Christ changes our hearts through his gift of forgiveness, and that makes all the difference in the world. For example, consider how we begin our worship service. Think about what really happened in our confession and absolution.
We say, “If we confess our sins, God, who is faithful and just, will forgive our sins and cleanse us from all unrighteousness.” And then, after we make our confession, we hear, “In the mercy of Almighty God, Jesus Christ was given to die for us, and for his sake, God forgives us all of our sins.”
Think about that! For the sake of Christ, God had totally forgiven all of your sins –all of them – not just some or a few – but God completely forgives us, and he totally cleanses us from all unrighteousness. We now stand before God as righteous and holy and without blemish.
As St. Paul says, “Christ loved the church and gave himself up for her, that he might sanctify her, having cleansed her by the washing of water with the word, so that he might present the church to himself in splendor, without spot or wrinkle or any such other thing, that she might be holy and without blemish.”
This is what we receive from God through faith in Christ. “To those who believe in Jesus Christ, he gives the power to become the children of God and bestows on them the Holy Spirit. May the Lord, who has begun this good work in us, bring it to completion in the day of our Lord Jesus Christ.”
In other words, God declares that we are forgiven and holy in his sight. God has begun his work of transformation in our hearts. He is now working something completely new in us. God is doing something wonderful for us!
But this is a work in progress, it is not yet complete. That’s why we need to continue to draw near to God every chance we get. We need to allow God to continue this good work in us through the power of his Holy Spirit. Every week, we need to pray, praise and give thanks to God together.
In fact, after the confession and absolution, this exactly what we begin to do. After the absolution, we pray together the Kyrie. Have you stopped to think about what those words mean? “In peace, let us pray to the Lord.”
“In the peace of knowing that our sins are forgiven, let us now pray to the Lord for the peace of the whole world, for the well-being of the Church of God, and for the unity of all. Let us pray for this holy house and for all who offer here their worship and praise. Help, save, comfort and defend us, gracious Lord.”
How you ever thought about those words, and what they really mean? They really sum-up everything we should be about. We pray for the peace of the whole world and for the unity of all. We ask for God to help, save, comfort and defend us. “In peace, let us pray to the Lord.”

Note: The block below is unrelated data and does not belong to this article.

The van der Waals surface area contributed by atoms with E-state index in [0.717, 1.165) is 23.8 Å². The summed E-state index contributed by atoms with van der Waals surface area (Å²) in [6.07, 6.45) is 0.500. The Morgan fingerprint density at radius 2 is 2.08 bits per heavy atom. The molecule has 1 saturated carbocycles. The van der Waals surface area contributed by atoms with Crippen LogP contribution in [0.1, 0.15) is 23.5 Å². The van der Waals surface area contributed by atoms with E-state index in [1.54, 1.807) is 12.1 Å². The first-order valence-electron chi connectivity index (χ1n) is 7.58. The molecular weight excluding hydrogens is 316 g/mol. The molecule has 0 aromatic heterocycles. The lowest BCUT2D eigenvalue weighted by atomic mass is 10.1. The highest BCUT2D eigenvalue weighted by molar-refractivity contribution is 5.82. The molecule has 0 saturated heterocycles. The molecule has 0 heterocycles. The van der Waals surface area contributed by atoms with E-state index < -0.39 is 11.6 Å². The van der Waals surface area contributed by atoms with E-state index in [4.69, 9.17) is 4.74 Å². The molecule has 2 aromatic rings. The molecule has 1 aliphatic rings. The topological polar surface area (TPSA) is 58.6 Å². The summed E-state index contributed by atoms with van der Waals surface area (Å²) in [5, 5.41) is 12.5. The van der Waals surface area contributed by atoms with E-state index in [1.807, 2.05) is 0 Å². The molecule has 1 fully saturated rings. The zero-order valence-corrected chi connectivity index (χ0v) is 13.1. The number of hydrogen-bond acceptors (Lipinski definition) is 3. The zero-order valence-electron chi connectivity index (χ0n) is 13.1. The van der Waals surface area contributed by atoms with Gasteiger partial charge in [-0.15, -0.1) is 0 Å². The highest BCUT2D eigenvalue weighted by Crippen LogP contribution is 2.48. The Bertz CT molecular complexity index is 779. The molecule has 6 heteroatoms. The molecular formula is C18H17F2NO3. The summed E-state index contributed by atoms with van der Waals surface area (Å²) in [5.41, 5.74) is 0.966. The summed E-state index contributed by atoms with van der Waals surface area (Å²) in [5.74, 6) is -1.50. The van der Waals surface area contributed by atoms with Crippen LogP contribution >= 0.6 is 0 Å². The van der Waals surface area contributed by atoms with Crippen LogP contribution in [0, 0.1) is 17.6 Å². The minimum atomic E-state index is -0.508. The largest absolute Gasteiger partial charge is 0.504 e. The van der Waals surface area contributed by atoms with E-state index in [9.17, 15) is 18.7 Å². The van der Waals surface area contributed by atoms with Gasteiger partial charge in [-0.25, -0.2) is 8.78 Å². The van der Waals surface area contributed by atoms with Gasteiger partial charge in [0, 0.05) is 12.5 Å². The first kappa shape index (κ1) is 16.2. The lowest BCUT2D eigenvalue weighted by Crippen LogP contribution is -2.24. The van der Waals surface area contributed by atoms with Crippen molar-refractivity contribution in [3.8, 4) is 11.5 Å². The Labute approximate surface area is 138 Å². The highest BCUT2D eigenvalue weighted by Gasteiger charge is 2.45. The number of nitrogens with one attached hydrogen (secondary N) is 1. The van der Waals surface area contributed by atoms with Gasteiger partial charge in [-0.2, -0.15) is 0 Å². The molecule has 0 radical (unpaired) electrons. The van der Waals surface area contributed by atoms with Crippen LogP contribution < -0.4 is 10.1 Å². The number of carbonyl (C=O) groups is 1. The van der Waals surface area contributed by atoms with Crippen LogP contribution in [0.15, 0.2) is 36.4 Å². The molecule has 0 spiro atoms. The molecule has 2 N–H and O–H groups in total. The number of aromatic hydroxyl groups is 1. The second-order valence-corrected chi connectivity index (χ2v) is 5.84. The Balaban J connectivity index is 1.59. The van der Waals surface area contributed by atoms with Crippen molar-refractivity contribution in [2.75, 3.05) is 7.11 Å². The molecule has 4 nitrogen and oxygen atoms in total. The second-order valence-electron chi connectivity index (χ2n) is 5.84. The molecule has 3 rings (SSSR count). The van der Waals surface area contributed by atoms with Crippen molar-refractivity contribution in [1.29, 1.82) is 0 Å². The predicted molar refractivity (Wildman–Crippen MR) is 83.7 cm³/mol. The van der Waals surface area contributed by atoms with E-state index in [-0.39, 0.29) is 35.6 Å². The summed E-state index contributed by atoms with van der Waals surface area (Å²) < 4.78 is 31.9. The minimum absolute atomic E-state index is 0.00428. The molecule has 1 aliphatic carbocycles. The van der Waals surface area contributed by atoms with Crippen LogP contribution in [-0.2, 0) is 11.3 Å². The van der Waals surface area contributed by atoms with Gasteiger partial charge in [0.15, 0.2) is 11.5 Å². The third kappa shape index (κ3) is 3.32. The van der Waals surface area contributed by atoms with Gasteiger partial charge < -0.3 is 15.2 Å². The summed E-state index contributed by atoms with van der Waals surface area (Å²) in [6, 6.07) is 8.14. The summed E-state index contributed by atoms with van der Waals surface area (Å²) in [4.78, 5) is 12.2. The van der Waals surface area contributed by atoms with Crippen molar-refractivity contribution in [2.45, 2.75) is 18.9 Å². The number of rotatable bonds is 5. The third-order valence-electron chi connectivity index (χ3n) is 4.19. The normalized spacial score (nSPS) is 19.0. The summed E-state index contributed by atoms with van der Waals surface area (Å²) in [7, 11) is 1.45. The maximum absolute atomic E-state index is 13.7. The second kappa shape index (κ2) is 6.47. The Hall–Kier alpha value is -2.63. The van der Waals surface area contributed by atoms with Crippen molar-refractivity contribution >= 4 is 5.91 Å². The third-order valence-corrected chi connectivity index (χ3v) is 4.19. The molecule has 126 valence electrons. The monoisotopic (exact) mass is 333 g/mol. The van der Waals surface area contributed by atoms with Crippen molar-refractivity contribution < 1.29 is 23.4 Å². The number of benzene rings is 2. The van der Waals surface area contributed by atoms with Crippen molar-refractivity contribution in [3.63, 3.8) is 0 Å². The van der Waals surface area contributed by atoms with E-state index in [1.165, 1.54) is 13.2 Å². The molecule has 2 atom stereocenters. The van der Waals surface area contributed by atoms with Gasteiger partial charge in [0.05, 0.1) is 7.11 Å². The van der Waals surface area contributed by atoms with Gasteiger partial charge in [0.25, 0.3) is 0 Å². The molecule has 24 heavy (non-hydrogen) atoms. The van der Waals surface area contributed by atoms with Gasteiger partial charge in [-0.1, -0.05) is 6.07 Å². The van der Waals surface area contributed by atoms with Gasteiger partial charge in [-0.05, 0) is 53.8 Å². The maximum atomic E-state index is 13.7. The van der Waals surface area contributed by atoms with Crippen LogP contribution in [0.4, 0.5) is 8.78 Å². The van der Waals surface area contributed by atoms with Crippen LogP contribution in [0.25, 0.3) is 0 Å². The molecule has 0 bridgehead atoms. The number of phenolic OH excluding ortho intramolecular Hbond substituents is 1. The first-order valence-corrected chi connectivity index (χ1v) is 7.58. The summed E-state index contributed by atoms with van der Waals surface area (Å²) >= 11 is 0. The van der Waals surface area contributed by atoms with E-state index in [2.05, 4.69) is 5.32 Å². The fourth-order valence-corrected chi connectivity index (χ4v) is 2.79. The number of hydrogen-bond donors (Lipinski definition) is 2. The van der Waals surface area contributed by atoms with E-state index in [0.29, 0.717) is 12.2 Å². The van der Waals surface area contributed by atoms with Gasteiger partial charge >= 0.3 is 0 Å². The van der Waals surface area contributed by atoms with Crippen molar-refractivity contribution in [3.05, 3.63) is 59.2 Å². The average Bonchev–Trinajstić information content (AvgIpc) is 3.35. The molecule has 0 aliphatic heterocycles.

There is so much in our liturgy and hymns to think about. For example, the hymns we sing today are rich in Bible teaching.
“Holy, Holy, Holy! Lord God Almighty!
Early in the morning our song shall rise to thee;
Holy, Holy, Holy, merciful and mighty!
God in three persons, blessed Trinity!”
“Just as I am, without one plea
But that thy blood was shed for me
And that thou biddest me come to thee,
O Lamb of God, I come, I come.”
“Rock of Ages, cleft for me, Let me hide myself in thee;
Let the water and the blood, From thy riven side which flowed;
Be of sin the double cure: Cleanse me from its guilt and power.
“We praise you, O God, our Redeemer, Creator;
In grateful devotion our tribute we bring.
We lay it before you, we kneel and adore you;
We bless your holy name, glad praises we sing.”
“Crown him with many crowns, the Lamb upon his throne;
Hark how the heavenly anthem drowns all music but its own.
Awake my soul, and sing, of him who died for thee,
And hail him as thy matchless king, through all eternity.”
All of these hymns awaken our souls, and they lift us up to the heights of heaven. We join our voices together to praise our gracious heavenly Father and his Son, Jesus Christ. We rejoice that God has bestowed his Holy Spirit upon us and that we are his children.
The liturgy and the hymns help us to focus upon God and his presence among us. The same is true for the Apostles Creed and the Lord’s Prayer and all the other parts of the service. They all help us to draw near to God with a sincere heart. They teach us to honor God him with our lips and mouth. What we speak together reflects what we believe. Our words reveal what our faith is all about.
But again, the danger is always present that we speak these words without really thinking about what they mean. All of us are prone to drift off at some point during the service. We all lose our focus. This is especially true with the Lord’s Prayer and the Creed. They are so familiar to us that we just often say the words by rote. Our mouth is speaking the right words, but our mind is somewhere else.
I think that in this day and age of computers and technology, it’s becoming increasingly harder to maintain focus. Everything is thrown at us so fast. We have some much information to process. We bounce around between phone calls, text messages, e-mails, Facebook, YouTube, and everything else going on around us – it’s hard to keep our focus on just one thing. Our life seems fragmented into so many different pieces. And this includes our attention span.
That’s why the worship service is so different from anything else in the world today. This is the place where God comes to us in grace and mercy. God is faithful and just, and he once again speaks his Word and bestows his gift. And the Lord reminds us of the one thing we need the most of all – his gift of forgiveness, life and salvation.
God teaches us each week how we can engage our hearts in true worship. And God works in our spiritual life to open our ears and eyes, so that we can behold the wondrous love revealed in the One who gave himself for us. Amen!